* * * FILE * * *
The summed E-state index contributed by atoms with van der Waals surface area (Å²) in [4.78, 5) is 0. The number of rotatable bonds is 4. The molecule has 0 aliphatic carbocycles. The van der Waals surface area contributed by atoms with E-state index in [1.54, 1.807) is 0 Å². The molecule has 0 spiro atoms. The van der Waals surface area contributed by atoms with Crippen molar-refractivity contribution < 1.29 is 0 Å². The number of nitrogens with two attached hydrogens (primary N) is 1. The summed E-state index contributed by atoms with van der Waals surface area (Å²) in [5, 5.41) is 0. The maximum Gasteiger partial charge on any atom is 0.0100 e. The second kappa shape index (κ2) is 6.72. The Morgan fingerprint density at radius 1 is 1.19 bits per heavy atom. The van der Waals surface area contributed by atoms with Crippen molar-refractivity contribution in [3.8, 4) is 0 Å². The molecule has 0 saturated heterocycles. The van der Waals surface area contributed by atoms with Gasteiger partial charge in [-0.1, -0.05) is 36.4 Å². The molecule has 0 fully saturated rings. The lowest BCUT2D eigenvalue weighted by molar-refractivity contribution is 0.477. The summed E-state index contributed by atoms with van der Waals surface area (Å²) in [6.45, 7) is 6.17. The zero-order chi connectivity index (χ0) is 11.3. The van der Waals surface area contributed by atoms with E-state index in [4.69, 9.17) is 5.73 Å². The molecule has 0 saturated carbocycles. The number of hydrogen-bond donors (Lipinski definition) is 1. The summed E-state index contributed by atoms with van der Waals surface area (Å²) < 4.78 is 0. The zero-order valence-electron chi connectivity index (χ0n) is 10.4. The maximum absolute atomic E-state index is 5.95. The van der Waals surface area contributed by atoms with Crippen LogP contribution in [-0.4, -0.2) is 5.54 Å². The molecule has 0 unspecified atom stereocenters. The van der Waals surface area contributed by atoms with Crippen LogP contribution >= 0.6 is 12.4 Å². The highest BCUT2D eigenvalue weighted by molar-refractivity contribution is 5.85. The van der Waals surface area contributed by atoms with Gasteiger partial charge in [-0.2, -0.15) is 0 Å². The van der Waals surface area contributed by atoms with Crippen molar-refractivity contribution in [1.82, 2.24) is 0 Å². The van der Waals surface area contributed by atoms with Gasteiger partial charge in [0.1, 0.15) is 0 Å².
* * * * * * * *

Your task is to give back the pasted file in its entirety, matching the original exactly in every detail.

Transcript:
The summed E-state index contributed by atoms with van der Waals surface area (Å²) in [4.78, 5) is 0. The number of rotatable bonds is 4. The molecule has 0 aliphatic carbocycles. The van der Waals surface area contributed by atoms with E-state index in [1.54, 1.807) is 0 Å². The molecule has 0 spiro atoms. The van der Waals surface area contributed by atoms with Crippen molar-refractivity contribution < 1.29 is 0 Å². The number of nitrogens with two attached hydrogens (primary N) is 1. The summed E-state index contributed by atoms with van der Waals surface area (Å²) in [5, 5.41) is 0. The maximum Gasteiger partial charge on any atom is 0.0100 e. The second kappa shape index (κ2) is 6.72. The Morgan fingerprint density at radius 1 is 1.19 bits per heavy atom. The van der Waals surface area contributed by atoms with Crippen molar-refractivity contribution in [3.8, 4) is 0 Å². The molecule has 0 saturated heterocycles. The van der Waals surface area contributed by atoms with Gasteiger partial charge in [-0.1, -0.05) is 36.4 Å². The molecule has 0 fully saturated rings. The lowest BCUT2D eigenvalue weighted by molar-refractivity contribution is 0.477. The summed E-state index contributed by atoms with van der Waals surface area (Å²) in [6.45, 7) is 6.17. The zero-order chi connectivity index (χ0) is 11.3. The van der Waals surface area contributed by atoms with E-state index in [4.69, 9.17) is 5.73 Å². The molecule has 0 saturated carbocycles. The number of hydrogen-bond donors (Lipinski definition) is 1. The summed E-state index contributed by atoms with van der Waals surface area (Å²) < 4.78 is 0. The zero-order valence-electron chi connectivity index (χ0n) is 10.4. The maximum absolute atomic E-state index is 5.95. The van der Waals surface area contributed by atoms with Crippen LogP contribution in [-0.4, -0.2) is 5.54 Å². The molecule has 0 unspecified atom stereocenters. The van der Waals surface area contributed by atoms with Crippen LogP contribution >= 0.6 is 12.4 Å². The highest BCUT2D eigenvalue weighted by molar-refractivity contribution is 5.85. The van der Waals surface area contributed by atoms with Gasteiger partial charge in [-0.2, -0.15) is 0 Å². The van der Waals surface area contributed by atoms with Crippen molar-refractivity contribution in [1.82, 2.24) is 0 Å². The van der Waals surface area contributed by atoms with Gasteiger partial charge in [0.1, 0.15) is 0 Å².